Allow display of speed and track when velocity is below 1.0 MPH and Selective Availability (SA) is off.
Fixed route leg distance calculation that occurred when the unit did not have a fix.
Fixed Dutch grid conversions and added new Dutch map datum to accompany the Dutch grid.
The map datum list on the unit's Setup page is now displayed alphabetically.

Changes made from version 2.08 to 2.09:

Fixed elevation display on the Compass page so that it does not 'dash out' after 9999.
Improvements in positioning to fix erroneous track logs.
Improved the arrival alarm.
Changed the meter unit symbol from 'mt' to 'm' to be consistent with international standards.

Changes made from version 2.07 to 2.08:

The UTC label is no longer displayed on the time when the UTC offset is zero.
The user selected north reference offset is saved correctly.
The restore defaults button on the units setup page saves the defaults correctly.
Elevation is no longer displayed in kilometers or kilofeet when exceeding 1,000. It now remains in meters or feet.
Shortened the Australian grid abbreviations.

Changes made from version 2.06 to 2.07:

New display option on the Map page for the Goto navigational line. The line can be displayed from your current position (default) or from your original point of navigation as a course line. This option can be changed from the Map page's option menu by selecting 'SHOW BEARING LINE' (default) or 'SHOW COURSE LINE'.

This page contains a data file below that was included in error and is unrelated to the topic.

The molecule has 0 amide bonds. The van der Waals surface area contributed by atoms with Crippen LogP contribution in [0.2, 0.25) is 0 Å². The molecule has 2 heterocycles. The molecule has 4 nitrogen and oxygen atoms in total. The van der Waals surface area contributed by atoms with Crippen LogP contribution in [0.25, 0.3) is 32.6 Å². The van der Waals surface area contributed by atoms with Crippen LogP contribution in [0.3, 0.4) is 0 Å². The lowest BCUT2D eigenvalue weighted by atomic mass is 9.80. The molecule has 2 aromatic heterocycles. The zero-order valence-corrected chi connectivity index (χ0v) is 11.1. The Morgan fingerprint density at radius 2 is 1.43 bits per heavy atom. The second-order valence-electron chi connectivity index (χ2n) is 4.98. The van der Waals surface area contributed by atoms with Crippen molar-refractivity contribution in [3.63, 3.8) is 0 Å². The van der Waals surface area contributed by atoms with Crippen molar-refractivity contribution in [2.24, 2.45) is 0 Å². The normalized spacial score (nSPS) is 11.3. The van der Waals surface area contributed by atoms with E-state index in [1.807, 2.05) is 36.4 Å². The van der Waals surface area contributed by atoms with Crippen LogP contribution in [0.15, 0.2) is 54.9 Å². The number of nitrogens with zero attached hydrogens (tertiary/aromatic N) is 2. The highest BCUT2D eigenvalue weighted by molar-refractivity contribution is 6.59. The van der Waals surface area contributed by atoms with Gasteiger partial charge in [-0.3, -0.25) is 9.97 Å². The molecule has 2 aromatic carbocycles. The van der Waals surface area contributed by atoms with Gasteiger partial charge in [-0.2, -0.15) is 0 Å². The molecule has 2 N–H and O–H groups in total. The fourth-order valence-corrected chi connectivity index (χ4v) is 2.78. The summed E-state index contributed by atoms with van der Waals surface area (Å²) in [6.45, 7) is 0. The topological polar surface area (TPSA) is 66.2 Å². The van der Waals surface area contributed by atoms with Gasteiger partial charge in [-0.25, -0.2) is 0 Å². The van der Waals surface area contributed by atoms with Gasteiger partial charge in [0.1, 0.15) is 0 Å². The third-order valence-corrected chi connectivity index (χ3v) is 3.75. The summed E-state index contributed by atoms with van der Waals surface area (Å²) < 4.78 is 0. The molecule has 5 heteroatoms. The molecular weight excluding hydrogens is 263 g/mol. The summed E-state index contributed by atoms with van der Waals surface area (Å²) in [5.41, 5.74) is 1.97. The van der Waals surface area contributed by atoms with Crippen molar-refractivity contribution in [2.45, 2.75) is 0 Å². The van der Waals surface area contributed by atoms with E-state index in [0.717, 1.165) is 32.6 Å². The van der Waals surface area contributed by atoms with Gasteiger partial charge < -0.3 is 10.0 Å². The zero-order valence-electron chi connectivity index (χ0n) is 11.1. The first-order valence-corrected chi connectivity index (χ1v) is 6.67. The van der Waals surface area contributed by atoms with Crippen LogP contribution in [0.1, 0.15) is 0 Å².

Changes made from version 2.05 to 2.06:

New user configurable north reference offset that can be modified on the units setup page.
New project waypoint feature that allows you to create waypoints from existing waypoints given a distance a bearing.
New hide/show waypoints feature on the Map page that is accessed from the option menu.
Editing the location of a waypoint is now displayed correctly.
Added PVT output support.
Fixed rare memory anomaly caused by uncontrolled shutdown.
Added bearing and distance to the map when veiwing a waypoint from the Review Waypoint page.
The elevation on the Review Waypoint page can now be modified.
Added more time zones. Note: Daylight savings needs to be turned on/off manually for time zones out of the United States.
More zoom levels on the Map page.

Changes made from version 2.04 to 2.05:

Initialized user grid for proper software upgrade to existing units that contain software version 2.03 or less.

Changes made from version 2.03 to 2.04:

Turned on seconds attribute for time display.
Added user grid format and user datum setups.
New data entry pages for number fields and position origin field.
Added new position formats: Dutch grid, Qatar grid, and Finnish KKJ27 grid.